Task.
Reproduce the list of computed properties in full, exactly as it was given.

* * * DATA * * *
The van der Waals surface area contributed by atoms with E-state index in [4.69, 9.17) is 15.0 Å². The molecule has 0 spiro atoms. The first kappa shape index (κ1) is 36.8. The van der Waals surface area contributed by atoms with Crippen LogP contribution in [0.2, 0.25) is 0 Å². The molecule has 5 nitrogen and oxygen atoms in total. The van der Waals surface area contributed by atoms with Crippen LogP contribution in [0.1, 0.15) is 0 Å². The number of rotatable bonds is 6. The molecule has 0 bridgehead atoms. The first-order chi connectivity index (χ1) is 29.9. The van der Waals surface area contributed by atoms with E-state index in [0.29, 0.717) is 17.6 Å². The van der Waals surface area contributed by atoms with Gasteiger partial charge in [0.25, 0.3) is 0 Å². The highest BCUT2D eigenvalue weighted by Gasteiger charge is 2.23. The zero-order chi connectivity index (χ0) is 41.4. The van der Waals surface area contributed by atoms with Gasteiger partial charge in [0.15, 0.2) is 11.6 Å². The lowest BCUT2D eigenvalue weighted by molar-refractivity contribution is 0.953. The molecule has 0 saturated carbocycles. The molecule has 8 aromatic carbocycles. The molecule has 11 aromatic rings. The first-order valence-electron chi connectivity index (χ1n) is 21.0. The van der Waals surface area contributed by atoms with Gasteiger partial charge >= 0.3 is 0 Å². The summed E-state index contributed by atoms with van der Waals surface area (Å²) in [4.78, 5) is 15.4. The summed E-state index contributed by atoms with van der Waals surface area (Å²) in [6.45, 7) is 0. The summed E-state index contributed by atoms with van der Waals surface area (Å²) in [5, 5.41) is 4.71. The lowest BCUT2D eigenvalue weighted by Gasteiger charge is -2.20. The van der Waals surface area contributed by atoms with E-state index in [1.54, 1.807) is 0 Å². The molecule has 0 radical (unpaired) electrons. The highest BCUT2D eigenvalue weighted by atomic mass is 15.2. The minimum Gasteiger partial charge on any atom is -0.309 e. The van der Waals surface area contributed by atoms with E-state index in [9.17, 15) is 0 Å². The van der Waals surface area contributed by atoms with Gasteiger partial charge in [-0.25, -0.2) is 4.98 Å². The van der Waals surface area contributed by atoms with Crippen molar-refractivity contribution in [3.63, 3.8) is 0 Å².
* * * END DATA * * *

The van der Waals surface area contributed by atoms with E-state index in [4.69, 9.17) is 15.0 Å². The molecule has 0 spiro atoms. The first kappa shape index (κ1) is 36.8. The van der Waals surface area contributed by atoms with Crippen LogP contribution in [0.2, 0.25) is 0 Å². The molecule has 5 nitrogen and oxygen atoms in total. The van der Waals surface area contributed by atoms with Crippen LogP contribution in [0.1, 0.15) is 0 Å². The number of rotatable bonds is 6. The molecule has 0 bridgehead atoms. The first-order chi connectivity index (χ1) is 29.9. The van der Waals surface area contributed by atoms with E-state index in [0.29, 0.717) is 17.6 Å². The van der Waals surface area contributed by atoms with Gasteiger partial charge in [0.25, 0.3) is 0 Å². The highest BCUT2D eigenvalue weighted by Gasteiger charge is 2.23. The zero-order chi connectivity index (χ0) is 41.4. The van der Waals surface area contributed by atoms with Gasteiger partial charge in [0.15, 0.2) is 11.6 Å². The lowest BCUT2D eigenvalue weighted by molar-refractivity contribution is 0.953. The molecule has 0 saturated carbocycles. The molecule has 8 aromatic carbocycles. The molecule has 11 aromatic rings. The first-order valence-electron chi connectivity index (χ1n) is 21.0. The van der Waals surface area contributed by atoms with Gasteiger partial charge >= 0.3 is 0 Å². The summed E-state index contributed by atoms with van der Waals surface area (Å²) in [4.78, 5) is 15.4. The summed E-state index contributed by atoms with van der Waals surface area (Å²) in [6.45, 7) is 0. The summed E-state index contributed by atoms with van der Waals surface area (Å²) in [5, 5.41) is 4.71. The lowest BCUT2D eigenvalue weighted by Gasteiger charge is -2.20. The van der Waals surface area contributed by atoms with E-state index in [1.54, 1.807) is 0 Å². The molecule has 0 radical (unpaired) electrons. The highest BCUT2D eigenvalue weighted by atomic mass is 15.2. The minimum Gasteiger partial charge on any atom is -0.309 e. The van der Waals surface area contributed by atoms with E-state index in [9.17, 15) is 0 Å². The van der Waals surface area contributed by atoms with Gasteiger partial charge in [-0.25, -0.2) is 4.98 Å². The van der Waals surface area contributed by atoms with Crippen molar-refractivity contribution in [3.63, 3.8) is 0 Å².